While most of us have developed various coping mechanisms and strategies for dealing with blustery situations, including confrontation, therapy, drinking heavily, freaking out, leaving, and divorce, the pink elephant is quite a different animal! For those who aren't so familiar with this unwelcome visitor, the pink elephant is commonly referred to as "... an obvious truth that is being ignored or goes unaddressed. The idiomatic expression also applies to an obvious problem or risk no one wants to discuss." (Wikipedia) You see, in most cases when confronted with certain truths we know what to do, or at least have some vague idea and are compelled to take action because some line has been crossed and all people involved implicitly agree and act accordingly. Whereas when the pink elephant appears...it just hangs there like the house guest who never leaves. Some examples might be: your roommate keeps eating all your food and never admits it or offers to pay, but you don't say anything because you can't afford to live there without them so you carry on as if nothing's wrong, him shamelessly eating his way through your house and home and you cringing every time you see him secretly wanting to scream: "STOP EATING MY FOOD, YOU FOOD STEALER, LEECH, COUCH POTATO, MOOCHER!" Or maybe your boyfriend drinks too much, too often and embarrasses and scares you, but you don't say anything because he says he can't live without you and...you are financially dependent on him and afraid to be alone so you muddle through growing more and more emotionally distant, eventually having angry or passive obligatory sex because now you can't stand when he touches you, yet you don't have the courage or resources to say no, so you don't.
Or maybe your closest relative, the one you have spent every birthday and holiday with for most of your life, has just embezzled money from his boss (who you know intimately) and neither one of you says anything to the other partly because you are in shock, you can't believe they would ever do such a thing, and partly because you don't even know what to say. Really...what does one say in such circumstances? Weeks and months pass while you tell yourself they will come around, make things right...right? Then after months of no one saying anything, a family function presents itself and out of what feels like the complete blue they send you an invitation as though nothing's happened and sign the card "love and miss you"... and you think What the?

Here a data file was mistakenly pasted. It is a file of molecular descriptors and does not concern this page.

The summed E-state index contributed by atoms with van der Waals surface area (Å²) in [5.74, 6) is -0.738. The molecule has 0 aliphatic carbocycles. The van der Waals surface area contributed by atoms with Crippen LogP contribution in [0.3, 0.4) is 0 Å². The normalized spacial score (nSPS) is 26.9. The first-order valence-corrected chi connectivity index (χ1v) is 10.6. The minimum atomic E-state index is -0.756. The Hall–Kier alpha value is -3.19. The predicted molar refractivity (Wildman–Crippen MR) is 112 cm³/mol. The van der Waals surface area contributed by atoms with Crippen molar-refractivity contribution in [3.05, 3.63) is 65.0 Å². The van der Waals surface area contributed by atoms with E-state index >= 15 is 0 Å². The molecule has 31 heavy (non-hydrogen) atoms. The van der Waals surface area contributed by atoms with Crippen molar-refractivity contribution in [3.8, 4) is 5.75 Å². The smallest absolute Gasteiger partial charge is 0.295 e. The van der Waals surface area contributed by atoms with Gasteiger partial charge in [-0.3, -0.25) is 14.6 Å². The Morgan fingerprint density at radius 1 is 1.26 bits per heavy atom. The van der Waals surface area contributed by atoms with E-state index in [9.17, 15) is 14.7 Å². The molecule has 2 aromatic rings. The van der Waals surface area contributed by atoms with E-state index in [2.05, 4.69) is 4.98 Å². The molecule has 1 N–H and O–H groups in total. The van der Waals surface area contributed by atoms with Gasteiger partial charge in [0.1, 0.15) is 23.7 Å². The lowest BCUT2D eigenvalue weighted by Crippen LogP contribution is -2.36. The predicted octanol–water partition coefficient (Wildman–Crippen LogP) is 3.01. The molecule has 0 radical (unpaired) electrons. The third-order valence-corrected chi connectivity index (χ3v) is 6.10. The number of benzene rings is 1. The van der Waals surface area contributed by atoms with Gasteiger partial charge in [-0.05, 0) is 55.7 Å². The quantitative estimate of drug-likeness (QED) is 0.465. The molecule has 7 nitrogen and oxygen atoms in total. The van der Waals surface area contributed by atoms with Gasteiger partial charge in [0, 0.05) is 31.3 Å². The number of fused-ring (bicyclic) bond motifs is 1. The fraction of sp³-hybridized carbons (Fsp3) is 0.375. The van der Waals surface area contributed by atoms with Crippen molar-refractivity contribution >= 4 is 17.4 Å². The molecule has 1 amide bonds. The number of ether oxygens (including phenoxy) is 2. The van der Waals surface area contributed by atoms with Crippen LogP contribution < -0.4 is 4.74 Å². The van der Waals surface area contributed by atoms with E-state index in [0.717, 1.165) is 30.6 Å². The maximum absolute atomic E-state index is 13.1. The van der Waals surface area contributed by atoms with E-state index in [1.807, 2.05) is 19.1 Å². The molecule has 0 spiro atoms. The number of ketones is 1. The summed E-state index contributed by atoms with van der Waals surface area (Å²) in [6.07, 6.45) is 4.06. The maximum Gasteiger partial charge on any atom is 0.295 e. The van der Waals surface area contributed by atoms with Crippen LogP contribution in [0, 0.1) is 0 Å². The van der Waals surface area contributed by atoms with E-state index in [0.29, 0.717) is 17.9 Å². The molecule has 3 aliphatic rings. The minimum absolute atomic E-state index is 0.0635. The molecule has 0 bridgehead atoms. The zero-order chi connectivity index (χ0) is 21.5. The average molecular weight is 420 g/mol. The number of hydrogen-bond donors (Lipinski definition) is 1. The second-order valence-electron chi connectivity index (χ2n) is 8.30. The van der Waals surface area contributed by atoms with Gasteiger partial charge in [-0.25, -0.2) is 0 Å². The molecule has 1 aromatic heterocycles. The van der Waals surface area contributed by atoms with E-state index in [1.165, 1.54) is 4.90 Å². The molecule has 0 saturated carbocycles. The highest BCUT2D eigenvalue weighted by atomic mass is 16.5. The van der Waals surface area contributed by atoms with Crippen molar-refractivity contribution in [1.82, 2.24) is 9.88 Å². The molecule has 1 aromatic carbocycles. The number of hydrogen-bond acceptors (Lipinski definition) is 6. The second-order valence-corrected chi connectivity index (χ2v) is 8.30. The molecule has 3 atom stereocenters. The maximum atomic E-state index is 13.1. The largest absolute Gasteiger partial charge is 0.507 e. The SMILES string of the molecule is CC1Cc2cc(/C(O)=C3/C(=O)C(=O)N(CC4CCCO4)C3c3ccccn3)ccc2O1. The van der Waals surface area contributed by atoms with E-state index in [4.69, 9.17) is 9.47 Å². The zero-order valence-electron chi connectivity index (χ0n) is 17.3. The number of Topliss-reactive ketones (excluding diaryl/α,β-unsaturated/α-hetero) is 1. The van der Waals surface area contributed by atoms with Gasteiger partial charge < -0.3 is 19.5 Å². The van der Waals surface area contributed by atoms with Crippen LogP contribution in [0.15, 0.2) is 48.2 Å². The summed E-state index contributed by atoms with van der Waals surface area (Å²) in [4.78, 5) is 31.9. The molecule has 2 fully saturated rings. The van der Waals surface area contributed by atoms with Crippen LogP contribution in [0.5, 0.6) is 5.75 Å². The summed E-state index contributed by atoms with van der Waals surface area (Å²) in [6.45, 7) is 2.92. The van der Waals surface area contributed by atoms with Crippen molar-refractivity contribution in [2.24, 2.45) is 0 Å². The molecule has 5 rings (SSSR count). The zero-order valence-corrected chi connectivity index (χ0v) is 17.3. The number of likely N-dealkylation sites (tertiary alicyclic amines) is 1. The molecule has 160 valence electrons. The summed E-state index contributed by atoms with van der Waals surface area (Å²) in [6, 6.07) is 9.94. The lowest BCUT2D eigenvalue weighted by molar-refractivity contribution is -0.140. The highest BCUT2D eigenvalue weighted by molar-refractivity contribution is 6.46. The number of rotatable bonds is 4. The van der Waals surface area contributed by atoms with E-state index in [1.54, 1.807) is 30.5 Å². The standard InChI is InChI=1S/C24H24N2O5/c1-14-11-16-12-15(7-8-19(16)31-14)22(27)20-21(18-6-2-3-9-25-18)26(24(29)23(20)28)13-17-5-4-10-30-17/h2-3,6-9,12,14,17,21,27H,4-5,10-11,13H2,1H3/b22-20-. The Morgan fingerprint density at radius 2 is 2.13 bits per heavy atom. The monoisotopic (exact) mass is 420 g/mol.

Or maybe someone owes you money and said they would pay you, yet every time you see them they don't mention it and well, because you're a polite person and don't want to seem rude or desperate or (fill in the blank) you suck it up and tell yourself, if they don't mention it next time you will say something except in between now and next time you realize this isn't the first time this has happened and that this person always seems to borrow money and not pay you back, and further has some convenient, tear-jerking story about why they can't. So naturally you, being the loving, understanding person you are, wouldn't ask someone who is down and out to pay you back when they are going through hard times...except you notice when you see them next they tell you about the trip they just took or the new jacket they just bought or show you their new cell phone and you think...What the...?
So, what do you do when you don't know what to do? When clearly something is amiss and no one is saying anything about it? The great thing about the pink elephant phenomenon is that it disappears almost completely as soon as one person has the courage to speak it. Literally poof...gone. The challenge is, more often than not as I illustrated, it feels like so much is at stake so we put it off. The problem in that scenario is obvious: the elephant remains or in some cases, grows proportionately. So before you buy a voodoo doll or go postal or, worse, try to make the elephant your pet, here are a few suggestions I recommend when you find yourself faced with the pink beast:
1. How important is it? What's the relative importance of this issue on a scale of paper-cut to open-heart surgery? If it's really an ego issue or a matter of pride or some other such nonsense, then you may want to deal with that rather than make a bigger issue out of something when there is no need. On the other hand, if you decide it's a major deal at least you have taken the first step to putting the situation in some perspective.
2. What have you really got to lose? There is an expression, "You can't lose what you never had." So why not take a real honest look and see what it is you're really dealing with here. You may want to consult an expert, pray, see a therapist or talk openly with a friend. See if you can't get some clarity and objective about the situation and see what's truly at stake. Never underestimate the power of support nor the power of the Divine illumination!!
3. Take the high road! They call the high road the road less traveled for a reason; namely because it's not always easy to say what needs to be said or do the right thing. Don't let that stop you. As my mother always says, "This isn't a dress rehearsal, bring you're A game," and in the end you will know in your heart you were true to yourself!
4. Trust yourself, above all...you know the answer. The truth is always right there inside you, sometimes it just takes a while to get our courage up to do what we know we have to! On that you can always rely!